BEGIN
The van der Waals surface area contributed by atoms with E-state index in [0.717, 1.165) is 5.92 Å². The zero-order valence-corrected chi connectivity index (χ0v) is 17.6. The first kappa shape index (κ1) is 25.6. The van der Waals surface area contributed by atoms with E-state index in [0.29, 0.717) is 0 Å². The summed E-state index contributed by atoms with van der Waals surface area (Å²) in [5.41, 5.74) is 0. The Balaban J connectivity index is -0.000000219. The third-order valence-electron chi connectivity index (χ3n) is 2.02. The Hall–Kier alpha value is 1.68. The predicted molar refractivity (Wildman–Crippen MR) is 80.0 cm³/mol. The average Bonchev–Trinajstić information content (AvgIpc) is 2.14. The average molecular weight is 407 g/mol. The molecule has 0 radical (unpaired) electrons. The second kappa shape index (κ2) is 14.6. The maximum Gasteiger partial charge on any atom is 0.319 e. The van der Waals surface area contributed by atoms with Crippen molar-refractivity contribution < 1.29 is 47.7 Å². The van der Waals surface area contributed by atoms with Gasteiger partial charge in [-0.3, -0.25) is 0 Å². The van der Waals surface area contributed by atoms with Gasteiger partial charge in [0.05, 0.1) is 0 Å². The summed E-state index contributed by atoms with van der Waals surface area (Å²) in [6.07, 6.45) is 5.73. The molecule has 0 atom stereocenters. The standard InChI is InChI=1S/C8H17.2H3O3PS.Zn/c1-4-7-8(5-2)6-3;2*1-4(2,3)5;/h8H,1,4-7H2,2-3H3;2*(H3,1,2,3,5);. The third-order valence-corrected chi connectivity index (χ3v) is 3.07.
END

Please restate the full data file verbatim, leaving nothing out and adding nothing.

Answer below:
The van der Waals surface area contributed by atoms with E-state index in [0.717, 1.165) is 5.92 Å². The zero-order valence-corrected chi connectivity index (χ0v) is 17.6. The first kappa shape index (κ1) is 25.6. The van der Waals surface area contributed by atoms with E-state index in [0.29, 0.717) is 0 Å². The summed E-state index contributed by atoms with van der Waals surface area (Å²) in [5.41, 5.74) is 0. The Balaban J connectivity index is -0.000000219. The third-order valence-electron chi connectivity index (χ3n) is 2.02. The Hall–Kier alpha value is 1.68. The predicted molar refractivity (Wildman–Crippen MR) is 80.0 cm³/mol. The average Bonchev–Trinajstić information content (AvgIpc) is 2.14. The average molecular weight is 407 g/mol. The molecule has 0 radical (unpaired) electrons. The second kappa shape index (κ2) is 14.6. The maximum Gasteiger partial charge on any atom is 0.319 e. The van der Waals surface area contributed by atoms with Crippen molar-refractivity contribution < 1.29 is 47.7 Å². The van der Waals surface area contributed by atoms with Gasteiger partial charge in [-0.3, -0.25) is 0 Å². The van der Waals surface area contributed by atoms with Gasteiger partial charge in [0.05, 0.1) is 0 Å². The summed E-state index contributed by atoms with van der Waals surface area (Å²) in [6.07, 6.45) is 5.73. The molecule has 0 atom stereocenters. The standard InChI is InChI=1S/C8H17.2H3O3PS.Zn/c1-4-7-8(5-2)6-3;2*1-4(2,3)5;/h8H,1,4-7H2,2-3H3;2*(H3,1,2,3,5);. The third-order valence-corrected chi connectivity index (χ3v) is 3.07.